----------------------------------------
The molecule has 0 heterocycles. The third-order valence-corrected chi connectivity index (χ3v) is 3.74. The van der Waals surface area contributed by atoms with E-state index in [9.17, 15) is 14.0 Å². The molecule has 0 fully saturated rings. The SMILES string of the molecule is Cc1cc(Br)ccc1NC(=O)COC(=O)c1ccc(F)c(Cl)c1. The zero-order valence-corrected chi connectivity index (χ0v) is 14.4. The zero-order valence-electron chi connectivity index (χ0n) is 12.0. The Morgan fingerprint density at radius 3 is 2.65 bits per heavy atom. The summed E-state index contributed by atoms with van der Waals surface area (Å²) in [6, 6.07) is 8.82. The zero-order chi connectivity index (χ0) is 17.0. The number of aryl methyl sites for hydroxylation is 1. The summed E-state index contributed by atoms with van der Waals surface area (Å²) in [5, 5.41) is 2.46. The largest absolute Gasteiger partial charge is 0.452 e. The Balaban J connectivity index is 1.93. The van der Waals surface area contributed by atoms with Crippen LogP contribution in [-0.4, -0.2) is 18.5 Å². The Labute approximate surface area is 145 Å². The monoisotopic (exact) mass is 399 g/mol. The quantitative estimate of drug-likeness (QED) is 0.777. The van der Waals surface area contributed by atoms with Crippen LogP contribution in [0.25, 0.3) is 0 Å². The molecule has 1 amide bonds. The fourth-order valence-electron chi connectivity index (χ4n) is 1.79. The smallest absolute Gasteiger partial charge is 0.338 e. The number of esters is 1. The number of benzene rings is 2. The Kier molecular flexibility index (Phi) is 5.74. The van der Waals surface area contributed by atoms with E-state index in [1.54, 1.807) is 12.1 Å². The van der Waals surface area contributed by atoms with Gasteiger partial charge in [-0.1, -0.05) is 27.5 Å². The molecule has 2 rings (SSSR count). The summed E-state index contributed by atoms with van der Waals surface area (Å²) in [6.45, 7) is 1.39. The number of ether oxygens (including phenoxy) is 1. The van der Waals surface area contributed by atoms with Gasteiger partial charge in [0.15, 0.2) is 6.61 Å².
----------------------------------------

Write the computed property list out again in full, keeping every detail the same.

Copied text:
The molecule has 0 heterocycles. The third-order valence-corrected chi connectivity index (χ3v) is 3.74. The van der Waals surface area contributed by atoms with E-state index in [9.17, 15) is 14.0 Å². The molecule has 0 fully saturated rings. The SMILES string of the molecule is Cc1cc(Br)ccc1NC(=O)COC(=O)c1ccc(F)c(Cl)c1. The zero-order valence-corrected chi connectivity index (χ0v) is 14.4. The zero-order valence-electron chi connectivity index (χ0n) is 12.0. The Morgan fingerprint density at radius 3 is 2.65 bits per heavy atom. The summed E-state index contributed by atoms with van der Waals surface area (Å²) in [6, 6.07) is 8.82. The zero-order chi connectivity index (χ0) is 17.0. The number of aryl methyl sites for hydroxylation is 1. The summed E-state index contributed by atoms with van der Waals surface area (Å²) in [5, 5.41) is 2.46. The largest absolute Gasteiger partial charge is 0.452 e. The Balaban J connectivity index is 1.93. The van der Waals surface area contributed by atoms with Crippen LogP contribution in [-0.4, -0.2) is 18.5 Å². The Labute approximate surface area is 145 Å². The monoisotopic (exact) mass is 399 g/mol. The quantitative estimate of drug-likeness (QED) is 0.777. The van der Waals surface area contributed by atoms with Crippen LogP contribution in [0.25, 0.3) is 0 Å². The molecule has 1 amide bonds. The fourth-order valence-electron chi connectivity index (χ4n) is 1.79. The smallest absolute Gasteiger partial charge is 0.338 e. The number of esters is 1. The number of benzene rings is 2. The Kier molecular flexibility index (Phi) is 5.74. The van der Waals surface area contributed by atoms with E-state index in [1.54, 1.807) is 12.1 Å². The van der Waals surface area contributed by atoms with Gasteiger partial charge in [-0.1, -0.05) is 27.5 Å². The molecule has 2 rings (SSSR count). The summed E-state index contributed by atoms with van der Waals surface area (Å²) in [6.45, 7) is 1.39. The number of ether oxygens (including phenoxy) is 1. The van der Waals surface area contributed by atoms with Gasteiger partial charge in [0.15, 0.2) is 6.61 Å².